Natural Ventilation (NV) describes the controlled movement of air through a building for the purpose of ventilation and cooling. This controlled movement of air is complex, and difficult to remedy should the design not be appropriate to the building. An EDS® NV Design and Control Strategy will reduce/eliminate the requirement for mechanical HVAC services to those areas passively served.

Savings in electricity & carbon-based fuel consumption are complimented by equipment & materials saved from plant rooms and circuitous HVAC networks. EDS® provides full Natural Ventilation (NV) design and commissioning services to developers, architects, vendors and engineers. EDS® NV has been successfully implemented, tested and validated in buildings throughout Ireland.

EDS® provides:

  • NV feasibility studies for proposed designs.
  • Direct consultancy service to developers & architects aiming to achieve low-energy buildings for the full design duration.
  • EDS® Passive Design to enable proposals accommodate NV as the only form of space cooling.
  • NV Design and Simulation Validation.
  • EDS® Control Strategy, unique to each design and based upon CFD findings.
  • Responsibility for system design, delivery & commissioning.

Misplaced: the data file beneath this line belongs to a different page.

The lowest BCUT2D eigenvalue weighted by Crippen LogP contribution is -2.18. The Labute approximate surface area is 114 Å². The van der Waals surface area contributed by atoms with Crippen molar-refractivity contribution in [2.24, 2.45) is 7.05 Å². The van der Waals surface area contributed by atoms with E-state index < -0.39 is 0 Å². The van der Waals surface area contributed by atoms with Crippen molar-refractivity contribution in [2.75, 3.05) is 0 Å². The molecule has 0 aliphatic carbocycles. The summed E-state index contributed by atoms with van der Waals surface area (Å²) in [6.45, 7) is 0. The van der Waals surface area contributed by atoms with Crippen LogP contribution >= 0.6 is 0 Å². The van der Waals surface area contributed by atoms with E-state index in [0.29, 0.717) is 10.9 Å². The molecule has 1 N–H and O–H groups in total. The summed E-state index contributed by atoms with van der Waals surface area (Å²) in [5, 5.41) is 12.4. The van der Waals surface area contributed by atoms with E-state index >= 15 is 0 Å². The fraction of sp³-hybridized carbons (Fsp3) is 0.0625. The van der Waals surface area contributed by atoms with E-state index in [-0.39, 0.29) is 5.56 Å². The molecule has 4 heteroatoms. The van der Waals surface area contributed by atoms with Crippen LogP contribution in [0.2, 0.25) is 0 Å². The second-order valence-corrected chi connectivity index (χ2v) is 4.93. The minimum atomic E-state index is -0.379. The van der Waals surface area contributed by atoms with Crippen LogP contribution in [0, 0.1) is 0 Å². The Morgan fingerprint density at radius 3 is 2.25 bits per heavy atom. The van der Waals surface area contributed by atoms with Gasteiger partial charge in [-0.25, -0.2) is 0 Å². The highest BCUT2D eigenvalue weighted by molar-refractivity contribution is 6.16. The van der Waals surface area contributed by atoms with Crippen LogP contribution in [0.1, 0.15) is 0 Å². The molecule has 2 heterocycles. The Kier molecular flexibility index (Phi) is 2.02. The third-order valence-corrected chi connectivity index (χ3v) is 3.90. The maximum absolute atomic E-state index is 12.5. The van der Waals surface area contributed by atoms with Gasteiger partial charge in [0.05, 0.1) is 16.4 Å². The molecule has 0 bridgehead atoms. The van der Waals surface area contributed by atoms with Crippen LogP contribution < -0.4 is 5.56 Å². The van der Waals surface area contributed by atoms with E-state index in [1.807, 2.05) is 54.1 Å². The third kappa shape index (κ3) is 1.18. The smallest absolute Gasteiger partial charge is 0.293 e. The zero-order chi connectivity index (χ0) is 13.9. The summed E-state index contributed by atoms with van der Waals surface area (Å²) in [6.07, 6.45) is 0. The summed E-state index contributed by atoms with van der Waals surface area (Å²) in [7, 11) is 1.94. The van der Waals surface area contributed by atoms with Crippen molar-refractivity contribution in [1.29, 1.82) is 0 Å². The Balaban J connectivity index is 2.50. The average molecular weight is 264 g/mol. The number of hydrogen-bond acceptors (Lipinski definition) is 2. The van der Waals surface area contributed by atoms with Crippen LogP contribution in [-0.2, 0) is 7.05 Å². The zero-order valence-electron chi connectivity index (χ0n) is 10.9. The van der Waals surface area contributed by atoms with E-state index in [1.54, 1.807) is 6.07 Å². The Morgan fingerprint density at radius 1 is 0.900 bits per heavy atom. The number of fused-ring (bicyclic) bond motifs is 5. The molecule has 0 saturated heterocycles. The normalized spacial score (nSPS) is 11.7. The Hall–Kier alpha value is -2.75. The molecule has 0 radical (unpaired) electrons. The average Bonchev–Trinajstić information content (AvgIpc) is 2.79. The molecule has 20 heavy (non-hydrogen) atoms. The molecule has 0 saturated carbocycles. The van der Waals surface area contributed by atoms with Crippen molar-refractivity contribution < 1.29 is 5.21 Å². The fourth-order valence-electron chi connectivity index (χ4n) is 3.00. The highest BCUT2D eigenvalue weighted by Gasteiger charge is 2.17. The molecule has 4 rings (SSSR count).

• Analysis and repair of existing buildings experiencing draught, heat loss, or overheating.

EDS Natural Ventilation

Natural Ventilation (NV) in Ireland

As work practices have evolved, the demands on natural ventilation as a free-cooling strategy have increased in tandem with architects ambitions for lightweight glazed façades containing high occupancy working environments. The complex nature of successful NV design has not always been appreciated in Ireland and the UK. The problems of overheating and/or draughts have made architects, developers and engineers cautions or reluctant around the implementation of NV design strategies. Simple rules-of-thumb are not adequate design tools and the advice of natural ventilation specialists, such as EDS® is imperative.

Solar gain through facade glazing presents the biggest challenge to natural ventilation and low-energy modern building design. Most buildings in Ireland & the UK can be naturally ventilated & cooled if the solar heat gains are limited to c.25W/m2. Successful natural ventilation design requires that the building form, location, orientation and materials are considered. Shallow floor-plates, thermally massive structures and limited admittance of solar gains are all important features of a working NV building.

EDS® NV

An EDS® Natural Ventilation design will:

  • Provide cooling in summer.
  • Provide all fresh air requirements all year.
  • Save carbon-based fuel by reducing/eliminating the need for mechanical ventilation and air conditioning.
  • Reduce electrical costs.
  • Reduce HVAC material and equipment requirements.
  • Reduce plant room requirements.
  • Reduce installation costs.
  • Reduce installation demands on the construction programme.
  • Reduce the buildings' carbon footprint.
  • Promote air circulation within buildings while removing foul air and moisture.

Presented with complex constraints or a challenging design brief EDS® will interrogate all routes to implementing NV into the proposed project as part of the passive design process. These may include: